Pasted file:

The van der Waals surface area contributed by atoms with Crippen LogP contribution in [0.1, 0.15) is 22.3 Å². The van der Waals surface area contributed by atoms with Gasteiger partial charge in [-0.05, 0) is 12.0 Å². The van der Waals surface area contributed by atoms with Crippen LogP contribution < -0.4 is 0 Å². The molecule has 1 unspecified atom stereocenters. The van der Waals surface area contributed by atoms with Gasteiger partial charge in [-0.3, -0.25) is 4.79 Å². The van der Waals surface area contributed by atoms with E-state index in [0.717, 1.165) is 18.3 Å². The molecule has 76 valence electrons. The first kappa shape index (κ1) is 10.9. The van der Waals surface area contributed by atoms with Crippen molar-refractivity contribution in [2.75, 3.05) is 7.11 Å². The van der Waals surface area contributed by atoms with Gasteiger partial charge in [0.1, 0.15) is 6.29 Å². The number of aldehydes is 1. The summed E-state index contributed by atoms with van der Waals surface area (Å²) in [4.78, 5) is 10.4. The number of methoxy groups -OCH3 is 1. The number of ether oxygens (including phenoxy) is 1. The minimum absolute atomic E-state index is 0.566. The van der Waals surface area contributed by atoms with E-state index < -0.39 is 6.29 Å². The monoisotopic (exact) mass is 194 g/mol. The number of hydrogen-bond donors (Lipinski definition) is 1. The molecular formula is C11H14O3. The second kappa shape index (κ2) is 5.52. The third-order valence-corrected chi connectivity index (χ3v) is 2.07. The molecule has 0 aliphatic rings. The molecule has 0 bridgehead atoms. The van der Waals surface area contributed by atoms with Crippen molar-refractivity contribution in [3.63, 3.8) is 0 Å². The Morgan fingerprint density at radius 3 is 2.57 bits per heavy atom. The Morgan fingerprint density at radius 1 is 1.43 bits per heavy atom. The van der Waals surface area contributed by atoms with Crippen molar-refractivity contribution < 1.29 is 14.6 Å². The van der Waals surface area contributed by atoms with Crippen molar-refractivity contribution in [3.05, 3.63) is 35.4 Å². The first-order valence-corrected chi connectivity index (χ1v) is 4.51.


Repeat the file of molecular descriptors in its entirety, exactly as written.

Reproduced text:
The van der Waals surface area contributed by atoms with Crippen LogP contribution in [0.1, 0.15) is 22.3 Å². The van der Waals surface area contributed by atoms with Gasteiger partial charge in [-0.05, 0) is 12.0 Å². The van der Waals surface area contributed by atoms with Crippen LogP contribution < -0.4 is 0 Å². The molecule has 1 unspecified atom stereocenters. The van der Waals surface area contributed by atoms with Gasteiger partial charge in [-0.3, -0.25) is 4.79 Å². The van der Waals surface area contributed by atoms with E-state index in [0.717, 1.165) is 18.3 Å². The molecule has 76 valence electrons. The first kappa shape index (κ1) is 10.9. The van der Waals surface area contributed by atoms with Crippen molar-refractivity contribution in [2.75, 3.05) is 7.11 Å². The van der Waals surface area contributed by atoms with Gasteiger partial charge in [0.1, 0.15) is 6.29 Å². The number of aldehydes is 1. The summed E-state index contributed by atoms with van der Waals surface area (Å²) in [4.78, 5) is 10.4. The number of methoxy groups -OCH3 is 1. The number of ether oxygens (including phenoxy) is 1. The minimum absolute atomic E-state index is 0.566. The van der Waals surface area contributed by atoms with E-state index < -0.39 is 6.29 Å². The monoisotopic (exact) mass is 194 g/mol. The number of hydrogen-bond donors (Lipinski definition) is 1. The molecular formula is C11H14O3. The second kappa shape index (κ2) is 5.52. The third-order valence-corrected chi connectivity index (χ3v) is 2.07. The molecule has 0 aliphatic rings. The molecule has 0 bridgehead atoms. The van der Waals surface area contributed by atoms with Crippen molar-refractivity contribution in [3.63, 3.8) is 0 Å². The Morgan fingerprint density at radius 3 is 2.57 bits per heavy atom. The Morgan fingerprint density at radius 1 is 1.43 bits per heavy atom. The van der Waals surface area contributed by atoms with Crippen molar-refractivity contribution < 1.29 is 14.6 Å². The van der Waals surface area contributed by atoms with Crippen molar-refractivity contribution in [3.05, 3.63) is 35.4 Å². The first-order valence-corrected chi connectivity index (χ1v) is 4.51.